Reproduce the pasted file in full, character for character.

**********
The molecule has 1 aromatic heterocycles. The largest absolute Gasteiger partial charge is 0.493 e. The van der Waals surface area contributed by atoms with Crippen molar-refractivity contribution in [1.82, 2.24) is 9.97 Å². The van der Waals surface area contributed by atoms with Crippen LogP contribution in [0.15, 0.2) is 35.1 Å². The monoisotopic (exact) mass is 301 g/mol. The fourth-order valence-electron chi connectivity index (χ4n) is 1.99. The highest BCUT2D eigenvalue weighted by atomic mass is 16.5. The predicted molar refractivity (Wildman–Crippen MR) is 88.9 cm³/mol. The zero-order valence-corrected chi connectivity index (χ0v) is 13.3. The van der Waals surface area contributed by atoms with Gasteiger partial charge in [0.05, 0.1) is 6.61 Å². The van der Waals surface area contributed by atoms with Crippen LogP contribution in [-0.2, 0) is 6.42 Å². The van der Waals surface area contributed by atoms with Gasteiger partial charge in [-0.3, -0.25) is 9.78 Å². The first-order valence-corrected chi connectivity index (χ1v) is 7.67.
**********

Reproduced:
The molecule has 1 aromatic heterocycles. The largest absolute Gasteiger partial charge is 0.493 e. The van der Waals surface area contributed by atoms with Crippen molar-refractivity contribution in [1.82, 2.24) is 9.97 Å². The van der Waals surface area contributed by atoms with Crippen LogP contribution in [0.15, 0.2) is 35.1 Å². The monoisotopic (exact) mass is 301 g/mol. The fourth-order valence-electron chi connectivity index (χ4n) is 1.99. The highest BCUT2D eigenvalue weighted by atomic mass is 16.5. The predicted molar refractivity (Wildman–Crippen MR) is 88.9 cm³/mol. The zero-order valence-corrected chi connectivity index (χ0v) is 13.3. The van der Waals surface area contributed by atoms with Gasteiger partial charge in [0.05, 0.1) is 6.61 Å². The van der Waals surface area contributed by atoms with Crippen LogP contribution in [-0.2, 0) is 6.42 Å². The van der Waals surface area contributed by atoms with Gasteiger partial charge in [-0.3, -0.25) is 9.78 Å². The first-order valence-corrected chi connectivity index (χ1v) is 7.67.